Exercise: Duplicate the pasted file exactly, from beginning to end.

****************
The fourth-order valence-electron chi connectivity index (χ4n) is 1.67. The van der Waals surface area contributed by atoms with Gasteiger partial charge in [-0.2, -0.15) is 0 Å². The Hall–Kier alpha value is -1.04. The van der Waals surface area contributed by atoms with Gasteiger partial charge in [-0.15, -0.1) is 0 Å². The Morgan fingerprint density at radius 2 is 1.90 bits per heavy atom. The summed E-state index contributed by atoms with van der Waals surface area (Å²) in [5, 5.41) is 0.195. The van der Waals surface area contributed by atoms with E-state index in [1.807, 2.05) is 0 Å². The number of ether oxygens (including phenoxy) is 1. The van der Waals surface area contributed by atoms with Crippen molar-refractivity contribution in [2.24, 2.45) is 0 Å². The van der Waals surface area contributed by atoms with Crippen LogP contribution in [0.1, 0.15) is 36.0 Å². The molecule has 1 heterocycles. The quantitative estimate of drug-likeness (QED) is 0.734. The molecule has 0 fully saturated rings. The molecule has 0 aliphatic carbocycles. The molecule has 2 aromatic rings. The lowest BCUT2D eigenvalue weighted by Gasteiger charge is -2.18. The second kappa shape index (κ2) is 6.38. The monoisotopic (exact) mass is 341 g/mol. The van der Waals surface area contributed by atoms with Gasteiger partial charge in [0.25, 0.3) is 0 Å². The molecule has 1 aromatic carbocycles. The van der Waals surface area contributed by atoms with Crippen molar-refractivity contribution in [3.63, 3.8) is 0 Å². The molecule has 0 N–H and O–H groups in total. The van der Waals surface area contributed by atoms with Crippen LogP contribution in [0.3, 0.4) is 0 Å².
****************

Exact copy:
The fourth-order valence-electron chi connectivity index (χ4n) is 1.67. The van der Waals surface area contributed by atoms with Gasteiger partial charge in [-0.2, -0.15) is 0 Å². The Hall–Kier alpha value is -1.04. The van der Waals surface area contributed by atoms with Gasteiger partial charge in [-0.15, -0.1) is 0 Å². The Morgan fingerprint density at radius 2 is 1.90 bits per heavy atom. The summed E-state index contributed by atoms with van der Waals surface area (Å²) in [5, 5.41) is 0.195. The van der Waals surface area contributed by atoms with E-state index in [1.807, 2.05) is 0 Å². The number of ether oxygens (including phenoxy) is 1. The van der Waals surface area contributed by atoms with Crippen molar-refractivity contribution in [2.24, 2.45) is 0 Å². The van der Waals surface area contributed by atoms with Crippen LogP contribution in [0.1, 0.15) is 36.0 Å². The molecule has 1 heterocycles. The quantitative estimate of drug-likeness (QED) is 0.734. The molecule has 0 fully saturated rings. The molecule has 0 aliphatic carbocycles. The molecule has 2 aromatic rings. The lowest BCUT2D eigenvalue weighted by Gasteiger charge is -2.18. The second kappa shape index (κ2) is 6.38. The monoisotopic (exact) mass is 341 g/mol. The van der Waals surface area contributed by atoms with Gasteiger partial charge in [0.25, 0.3) is 0 Å². The molecule has 1 aromatic carbocycles. The van der Waals surface area contributed by atoms with Crippen molar-refractivity contribution in [3.63, 3.8) is 0 Å². The molecule has 0 N–H and O–H groups in total. The van der Waals surface area contributed by atoms with Crippen LogP contribution in [0.3, 0.4) is 0 Å².